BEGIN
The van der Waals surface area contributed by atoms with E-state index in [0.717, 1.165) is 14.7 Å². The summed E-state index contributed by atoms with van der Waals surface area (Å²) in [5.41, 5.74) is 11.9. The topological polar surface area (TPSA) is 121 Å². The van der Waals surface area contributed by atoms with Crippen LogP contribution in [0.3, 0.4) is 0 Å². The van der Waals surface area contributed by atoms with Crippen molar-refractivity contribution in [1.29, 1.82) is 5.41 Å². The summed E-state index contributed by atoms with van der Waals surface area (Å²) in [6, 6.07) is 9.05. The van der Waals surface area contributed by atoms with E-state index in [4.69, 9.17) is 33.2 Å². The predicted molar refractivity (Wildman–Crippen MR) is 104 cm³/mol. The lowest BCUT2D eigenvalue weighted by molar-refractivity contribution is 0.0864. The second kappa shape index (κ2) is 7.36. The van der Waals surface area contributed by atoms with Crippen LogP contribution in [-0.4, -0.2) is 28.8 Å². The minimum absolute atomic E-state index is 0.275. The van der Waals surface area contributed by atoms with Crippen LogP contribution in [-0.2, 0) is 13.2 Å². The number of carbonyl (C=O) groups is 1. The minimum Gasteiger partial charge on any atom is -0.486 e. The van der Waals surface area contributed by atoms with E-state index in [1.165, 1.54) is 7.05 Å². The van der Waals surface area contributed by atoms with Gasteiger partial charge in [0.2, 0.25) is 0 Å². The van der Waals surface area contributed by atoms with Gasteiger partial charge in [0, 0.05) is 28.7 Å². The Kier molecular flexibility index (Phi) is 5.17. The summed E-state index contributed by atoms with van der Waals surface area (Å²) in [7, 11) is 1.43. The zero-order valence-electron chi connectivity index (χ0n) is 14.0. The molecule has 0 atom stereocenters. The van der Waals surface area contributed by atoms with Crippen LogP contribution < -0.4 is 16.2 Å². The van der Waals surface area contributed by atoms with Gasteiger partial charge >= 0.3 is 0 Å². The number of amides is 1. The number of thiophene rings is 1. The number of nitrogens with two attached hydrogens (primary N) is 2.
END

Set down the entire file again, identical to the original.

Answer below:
The van der Waals surface area contributed by atoms with E-state index in [0.717, 1.165) is 14.7 Å². The summed E-state index contributed by atoms with van der Waals surface area (Å²) in [5.41, 5.74) is 11.9. The topological polar surface area (TPSA) is 121 Å². The van der Waals surface area contributed by atoms with Crippen LogP contribution in [0.3, 0.4) is 0 Å². The van der Waals surface area contributed by atoms with Crippen molar-refractivity contribution in [1.29, 1.82) is 5.41 Å². The summed E-state index contributed by atoms with van der Waals surface area (Å²) in [6, 6.07) is 9.05. The van der Waals surface area contributed by atoms with E-state index in [4.69, 9.17) is 33.2 Å². The predicted molar refractivity (Wildman–Crippen MR) is 104 cm³/mol. The lowest BCUT2D eigenvalue weighted by molar-refractivity contribution is 0.0864. The second kappa shape index (κ2) is 7.36. The van der Waals surface area contributed by atoms with Crippen LogP contribution in [-0.4, -0.2) is 28.8 Å². The minimum absolute atomic E-state index is 0.275. The van der Waals surface area contributed by atoms with Crippen LogP contribution in [-0.2, 0) is 13.2 Å². The number of carbonyl (C=O) groups is 1. The minimum Gasteiger partial charge on any atom is -0.486 e. The van der Waals surface area contributed by atoms with E-state index in [1.165, 1.54) is 7.05 Å². The van der Waals surface area contributed by atoms with Gasteiger partial charge in [0.2, 0.25) is 0 Å². The van der Waals surface area contributed by atoms with Gasteiger partial charge in [0, 0.05) is 28.7 Å². The Kier molecular flexibility index (Phi) is 5.17. The summed E-state index contributed by atoms with van der Waals surface area (Å²) in [7, 11) is 1.43. The zero-order valence-electron chi connectivity index (χ0n) is 14.0. The molecule has 0 atom stereocenters. The van der Waals surface area contributed by atoms with Crippen LogP contribution < -0.4 is 16.2 Å². The van der Waals surface area contributed by atoms with Gasteiger partial charge >= 0.3 is 0 Å². The number of amides is 1. The number of thiophene rings is 1. The number of nitrogens with two attached hydrogens (primary N) is 2.